To answer the OP's question - when I want a heavily compressed room sound I mercilessly cut highs with EQ, no matter what mic's I'm using. When mixed with the overheads and close mics this adds nice body and glue to the kit, and gives that exploding sound to the drums.

I have tried using ribbons, placing the mics near the floor, pointing at walls, mid-side, spaced, mono, name it. When heavily compressed that damn open hat will always pop out. So will crashes. Sometimes in life you just gotta EQ...

I would not recommend recording the hi hat separately - if you wanted a sound like that, why use room mics in the first place?

Yes in the royer video the rooms mics are not compressed or not compressed that much...
In my case that happen only when i try to smash the room (with a germanium compressor), when i need that hall pumping drums! usually this track sounding awsome when the drumer playing with closed hihat - The snare seems real big with all that punch and sustain i need an the same is with the kick! Once the drummer start to playin on open hat the track decomposes! The snare, kick does not sound like it should...

And sorry yeah sorry for my bad english!
Old 27th December 2010
  #8
Gear Maniac
 

room compresson

I had this problem a couple of times and finally a fellow engineer recommended cutting highs. Not enough to majorly affect the snare but enough to get rid of the harshness. Also, cut the highs before you compress so you aren't compressing what you don't want.


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Old 27th December 2010
  #9
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Try LDC's for overheads from over the drummer's shoulders, and work on placement so that the whole kit responds to aggressive compression, not just the hat.
Old 27th December 2010
  #10
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Aaron Miller's Avatar
I've found having a quality, soft (sounding) hihat indespensible. For most drummers, I swap mine for whatever they bring in. Of course if the drummer is really killing the hat, nothing works 100% except notching out those frequencies. If the drummer is legit and I use my hat, then this isn't necessary regardless of the mic. I usually use an R-121 about 25 ft back, positioned so the null point is facing the brightest sounding area of the room. If done well, there's no need for notching.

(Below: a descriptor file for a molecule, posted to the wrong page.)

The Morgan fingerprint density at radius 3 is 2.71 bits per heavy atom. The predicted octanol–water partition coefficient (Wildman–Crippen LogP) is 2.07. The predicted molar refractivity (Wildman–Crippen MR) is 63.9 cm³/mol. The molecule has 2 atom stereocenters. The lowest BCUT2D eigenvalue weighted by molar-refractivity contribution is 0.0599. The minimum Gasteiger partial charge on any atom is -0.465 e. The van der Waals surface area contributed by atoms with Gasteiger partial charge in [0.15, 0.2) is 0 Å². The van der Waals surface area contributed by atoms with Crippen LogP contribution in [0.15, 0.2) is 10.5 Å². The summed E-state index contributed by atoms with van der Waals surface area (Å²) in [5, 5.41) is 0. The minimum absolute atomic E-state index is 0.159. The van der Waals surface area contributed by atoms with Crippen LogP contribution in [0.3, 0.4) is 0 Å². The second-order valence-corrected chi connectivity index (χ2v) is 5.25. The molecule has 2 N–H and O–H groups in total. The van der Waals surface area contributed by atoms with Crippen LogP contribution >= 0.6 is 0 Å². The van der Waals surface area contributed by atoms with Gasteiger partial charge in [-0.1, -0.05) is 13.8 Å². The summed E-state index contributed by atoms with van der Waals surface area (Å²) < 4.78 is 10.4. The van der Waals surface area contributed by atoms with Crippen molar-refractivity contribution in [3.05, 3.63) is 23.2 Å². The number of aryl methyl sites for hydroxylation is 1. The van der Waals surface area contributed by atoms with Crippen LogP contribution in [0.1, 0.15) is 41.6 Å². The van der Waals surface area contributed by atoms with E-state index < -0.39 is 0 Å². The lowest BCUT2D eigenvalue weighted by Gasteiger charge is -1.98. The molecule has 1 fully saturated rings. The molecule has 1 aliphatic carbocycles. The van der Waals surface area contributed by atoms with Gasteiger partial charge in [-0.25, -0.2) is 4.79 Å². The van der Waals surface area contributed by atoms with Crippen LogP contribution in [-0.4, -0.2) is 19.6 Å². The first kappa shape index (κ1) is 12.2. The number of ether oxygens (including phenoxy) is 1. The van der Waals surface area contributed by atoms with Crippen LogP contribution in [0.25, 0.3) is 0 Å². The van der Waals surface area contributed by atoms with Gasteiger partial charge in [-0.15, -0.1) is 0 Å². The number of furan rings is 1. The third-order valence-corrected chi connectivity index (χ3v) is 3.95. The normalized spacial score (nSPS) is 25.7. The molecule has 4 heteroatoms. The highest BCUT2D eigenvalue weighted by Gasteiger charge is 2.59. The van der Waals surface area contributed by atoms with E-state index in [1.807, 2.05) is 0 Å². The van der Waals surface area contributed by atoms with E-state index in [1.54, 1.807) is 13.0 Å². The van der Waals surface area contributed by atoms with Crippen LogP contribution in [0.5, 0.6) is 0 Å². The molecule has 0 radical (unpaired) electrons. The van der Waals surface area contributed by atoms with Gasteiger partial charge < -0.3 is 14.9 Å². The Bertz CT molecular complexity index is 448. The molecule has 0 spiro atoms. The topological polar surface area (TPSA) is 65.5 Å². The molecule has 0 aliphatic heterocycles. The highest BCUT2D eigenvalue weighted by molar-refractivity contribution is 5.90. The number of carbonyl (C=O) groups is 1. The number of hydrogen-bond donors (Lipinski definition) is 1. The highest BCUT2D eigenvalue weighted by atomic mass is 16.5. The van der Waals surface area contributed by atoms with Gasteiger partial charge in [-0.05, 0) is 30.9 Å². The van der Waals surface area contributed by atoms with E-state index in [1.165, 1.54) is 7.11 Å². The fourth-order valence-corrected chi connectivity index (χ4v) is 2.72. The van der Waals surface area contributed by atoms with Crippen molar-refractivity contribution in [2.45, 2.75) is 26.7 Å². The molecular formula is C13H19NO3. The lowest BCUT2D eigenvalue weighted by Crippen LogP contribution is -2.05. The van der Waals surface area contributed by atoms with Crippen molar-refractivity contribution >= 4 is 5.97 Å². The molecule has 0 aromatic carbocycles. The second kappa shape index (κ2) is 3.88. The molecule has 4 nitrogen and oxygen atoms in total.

In my opinion the important things in order are:

Player
Hihat (a quiet one)
Room
Mic position (how far back you can get it)
Mic
Old 27th December 2010
  #11
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johndykstra's Avatar
 

+1 for HF cut eq and a parallel compression circuit.
Old 27th December 2010
  #12
Quote:
Originally Posted by Aaron Miller View Post
I've found having a quality, soft (sounding) hihat indespensible. For most drummers, I swap mine for whatever they bring in. Of course if the drummer is really killing the hat, nothing works 100% except notching out those frequencies. If the drummer is legit and I use my hat, then this isn't necessary regardless of the mic. I usually use an R-121 about 25 ft back, positioned so the null point is facing the brightest sounding area of the room. If done well, there's no need for notching.

In my opinion the important things in order are:

Player
Hihat (a quiet one)
Room
Mic position (how far back you can get it)
Mic
Yes, I too bought a nice sounding quieter set of hats for loud drummers to use. Everything you said helps a lot under normal conditions, but when you smash the room mic(s) with heavy compression it will still get nasty. There's just no avoiding it.

An alternative to compression is to use a Transient Designer to create sustain without affecting dynamics. thumbsup

.
Old 27th December 2010
  #13
Quote:
Originally Posted by KHilbert View Post
I had this problem a couple of times and finally a fellow engineer recommended cutting highs. Not enough to majorly affect the snare but enough to get rid of the harshness. Also, cut the highs before you compress so you aren't compressing what you don't want.
I used to do it that way because of the same logic, but now I actually get better results EQing after compressing. 'Seems counter-intuitive, but it sounds better, especially if I want to boost a little low end in the room mics. 'Best to experiment with this in your own set-up.

I often do cut enough highs to majorly affect the snare because it's the only way to get the nasty hat/cymbal ring out. There is still plenty of highs in the OHs and close mics, so I don't miss it. This is something that has to be finessed differently for each drummer/kit.

.
Old 27th December 2010
  #14
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DrFrankencopter's Avatar
It's gonna depend alot on the overall sound of the room. If there's not much damping at high freqs, they're going to build up...especially if the drummer is mashing away at only semi closed hats. Maybe some room tuning is in order...or a replacement drummer.

The next time I mic a kit, my room mic strategy is going to be using a fig-8 mic (probably a U87, but maybe an RCA 77) with the null facing the kit. I want less of the direct sound, and more 'room'.

Cheers

Kris